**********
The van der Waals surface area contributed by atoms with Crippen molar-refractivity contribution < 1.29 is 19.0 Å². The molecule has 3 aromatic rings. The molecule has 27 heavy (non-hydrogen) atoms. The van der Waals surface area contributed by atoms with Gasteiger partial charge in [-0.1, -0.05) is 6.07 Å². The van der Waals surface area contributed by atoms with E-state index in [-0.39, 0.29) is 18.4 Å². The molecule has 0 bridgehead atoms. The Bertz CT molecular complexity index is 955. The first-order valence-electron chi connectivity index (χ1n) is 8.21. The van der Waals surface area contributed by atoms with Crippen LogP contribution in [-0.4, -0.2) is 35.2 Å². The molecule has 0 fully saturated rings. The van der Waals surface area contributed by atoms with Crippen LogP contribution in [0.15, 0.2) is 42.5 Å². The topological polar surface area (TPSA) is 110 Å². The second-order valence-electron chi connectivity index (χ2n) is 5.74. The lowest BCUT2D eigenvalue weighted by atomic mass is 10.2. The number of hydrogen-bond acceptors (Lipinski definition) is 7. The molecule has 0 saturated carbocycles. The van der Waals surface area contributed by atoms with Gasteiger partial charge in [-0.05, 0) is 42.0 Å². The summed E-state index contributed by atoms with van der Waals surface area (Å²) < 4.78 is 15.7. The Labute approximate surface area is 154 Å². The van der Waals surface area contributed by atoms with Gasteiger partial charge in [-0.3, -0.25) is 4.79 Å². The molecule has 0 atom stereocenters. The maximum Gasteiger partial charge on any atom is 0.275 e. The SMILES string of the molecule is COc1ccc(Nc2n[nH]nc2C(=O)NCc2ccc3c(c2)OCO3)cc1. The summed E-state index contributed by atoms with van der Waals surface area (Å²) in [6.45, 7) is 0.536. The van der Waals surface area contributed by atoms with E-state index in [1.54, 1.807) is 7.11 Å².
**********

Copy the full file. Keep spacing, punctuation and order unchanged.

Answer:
The van der Waals surface area contributed by atoms with Crippen molar-refractivity contribution < 1.29 is 19.0 Å². The molecule has 3 aromatic rings. The molecule has 27 heavy (non-hydrogen) atoms. The van der Waals surface area contributed by atoms with Gasteiger partial charge in [-0.1, -0.05) is 6.07 Å². The van der Waals surface area contributed by atoms with E-state index in [-0.39, 0.29) is 18.4 Å². The molecule has 0 bridgehead atoms. The Bertz CT molecular complexity index is 955. The first-order valence-electron chi connectivity index (χ1n) is 8.21. The van der Waals surface area contributed by atoms with Crippen LogP contribution in [-0.4, -0.2) is 35.2 Å². The molecule has 0 fully saturated rings. The van der Waals surface area contributed by atoms with Crippen LogP contribution in [0.15, 0.2) is 42.5 Å². The topological polar surface area (TPSA) is 110 Å². The second-order valence-electron chi connectivity index (χ2n) is 5.74. The lowest BCUT2D eigenvalue weighted by atomic mass is 10.2. The number of hydrogen-bond acceptors (Lipinski definition) is 7. The molecule has 0 saturated carbocycles. The van der Waals surface area contributed by atoms with Gasteiger partial charge in [-0.05, 0) is 42.0 Å². The summed E-state index contributed by atoms with van der Waals surface area (Å²) < 4.78 is 15.7. The Labute approximate surface area is 154 Å². The van der Waals surface area contributed by atoms with Gasteiger partial charge in [-0.3, -0.25) is 4.79 Å². The molecule has 0 atom stereocenters. The maximum Gasteiger partial charge on any atom is 0.275 e. The SMILES string of the molecule is COc1ccc(Nc2n[nH]nc2C(=O)NCc2ccc3c(c2)OCO3)cc1. The summed E-state index contributed by atoms with van der Waals surface area (Å²) in [6.45, 7) is 0.536. The van der Waals surface area contributed by atoms with E-state index in [1.54, 1.807) is 7.11 Å².